The cost-plus pricing strategy is a cost-based approach to setting prices for your products and services. It’s also known as markup pricing. This cost-plus price can be calculated by adding a fixed percentage or dollar amount to your cost of production, which may vary depending on the type of product you are selling and who your customer base is.
This strategy is great for both businesses that produce goods, such as manufacturers, wholesalers, importers and retailers. This approach also works well for big businesses because they have economies of scale; it allows them to lower prices below those offered by competitors who are smaller and costlier to run. However, as this pricing method looks solely at the unit cost, it may not be the best fit for businesses because it doesn’t take external factors, like competitors, into account.
The cost-plus pricing formula
The cost-plus pricing formula is straightforward, cost of production + cost per unit x number of units= retail price.
For example, if you produce a product that costs $0.50 to make and your cost-plus pricing is set at 50%, the final cost for your customers will be $0.75 ($0.50 cost of production plus $0.25 mark up).
This strategy can also create an opportunity to charge more than the market value for certain products or services – such as consulting fees during the busy season when demand outstrips supply. However, this may not always work in every industry because it’s difficult to convince potential customers that they should pay more just because there are fewer competitors supplying goods or services in a given area.
Advantages and disadvantages of cost-plus pricing strategy
This cost-based method is simple and straightforward. There are no complicated calculations, and it’s easy to track the cost of production over time based on a constant markup percentage or dollar amount. It also helps you keep your prices competitive with other companies in the same industry because all competitors have a similar cost structure. This approach also allows for some price discrimination – charging more than market value when demand outstrips supply but less during times when there’s excess inventory that needs to be moved off the shelf.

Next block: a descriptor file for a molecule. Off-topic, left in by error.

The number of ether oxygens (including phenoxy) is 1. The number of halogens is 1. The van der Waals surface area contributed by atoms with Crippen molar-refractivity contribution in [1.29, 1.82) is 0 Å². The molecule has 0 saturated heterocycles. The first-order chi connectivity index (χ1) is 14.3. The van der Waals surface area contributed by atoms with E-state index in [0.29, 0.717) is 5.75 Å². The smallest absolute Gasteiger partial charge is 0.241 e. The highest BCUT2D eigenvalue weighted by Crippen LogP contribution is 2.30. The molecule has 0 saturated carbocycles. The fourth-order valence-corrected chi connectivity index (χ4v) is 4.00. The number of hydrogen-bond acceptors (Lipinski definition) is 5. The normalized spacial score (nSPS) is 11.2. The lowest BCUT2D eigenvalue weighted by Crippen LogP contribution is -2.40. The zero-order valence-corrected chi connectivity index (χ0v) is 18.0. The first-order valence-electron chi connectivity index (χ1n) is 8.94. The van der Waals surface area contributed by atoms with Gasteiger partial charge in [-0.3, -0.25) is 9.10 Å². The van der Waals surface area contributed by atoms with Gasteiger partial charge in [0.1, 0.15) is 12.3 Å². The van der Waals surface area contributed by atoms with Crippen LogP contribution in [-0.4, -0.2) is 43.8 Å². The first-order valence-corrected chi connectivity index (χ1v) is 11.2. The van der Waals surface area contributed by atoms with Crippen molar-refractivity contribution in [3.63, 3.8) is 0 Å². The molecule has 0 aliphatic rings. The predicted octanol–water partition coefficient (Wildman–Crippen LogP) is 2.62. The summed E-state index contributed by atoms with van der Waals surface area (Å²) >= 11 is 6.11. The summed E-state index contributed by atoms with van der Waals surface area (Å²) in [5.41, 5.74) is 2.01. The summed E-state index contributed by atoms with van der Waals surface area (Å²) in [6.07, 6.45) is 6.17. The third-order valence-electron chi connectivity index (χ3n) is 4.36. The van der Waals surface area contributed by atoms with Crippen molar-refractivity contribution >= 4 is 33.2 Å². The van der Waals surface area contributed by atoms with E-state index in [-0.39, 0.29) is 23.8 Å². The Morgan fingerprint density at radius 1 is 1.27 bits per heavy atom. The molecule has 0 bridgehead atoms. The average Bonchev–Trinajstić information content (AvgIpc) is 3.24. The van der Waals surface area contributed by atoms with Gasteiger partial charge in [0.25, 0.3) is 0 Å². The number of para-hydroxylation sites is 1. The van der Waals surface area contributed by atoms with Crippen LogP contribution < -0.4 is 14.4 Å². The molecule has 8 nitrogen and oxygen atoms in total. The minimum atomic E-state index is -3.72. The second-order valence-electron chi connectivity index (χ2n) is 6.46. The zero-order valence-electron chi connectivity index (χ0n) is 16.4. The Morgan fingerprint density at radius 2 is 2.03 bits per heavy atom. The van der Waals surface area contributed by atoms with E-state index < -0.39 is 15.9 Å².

When using this pricing strategy, there is no need to research prices in your industry or market. This can save time because instead of looking up what competitors charge per unit or service delivered (which may be difficult), all information needed will already be collected by a company expert who has studied the field extensively. On top of saving time, by not having to conduct intensive price research you’ll also save money on marketing costs like paying for surveys and focus groups which would have been otherwise necessary.
The cost-plus pricing strategy doesn’t take into account the cost of marketing your product or service. This means you may need to spend more money in order to reach customers and increase sales volume.
Cost-plus pricing also isn’t very flexible. If costs increase for a raw material, or if the demand for your product decreases then you still have to charge customers the same price and incur losses. Moreover, competitors may be able to increase their prices in response when they know that cost-plus sellers cannot change theirs. This can lead to them securing more clients who are drawn by lower costs than those offered by cost-plus sellers.
Successful pricing strategy is often one of the most difficult decisions a business owner has to make. To ease this decision, consider the cost-plus pricing formula. This simple equation will help you determine what your price should be in order for your products or services to turn a profit.
The advantages of using this type of pricing are that it’s easy to calculate, gives an accurate representation of how much money needs to come from each sale, and doesn’t require any guessing when determining the demand curve (which may not always sell).
You’ll also need to weigh up the disadvantages with this approach as some customers may think that they’re being overcharged due to their lack of understanding about these calculations.
If you need help setting your pricing strategy, get in touch with us today.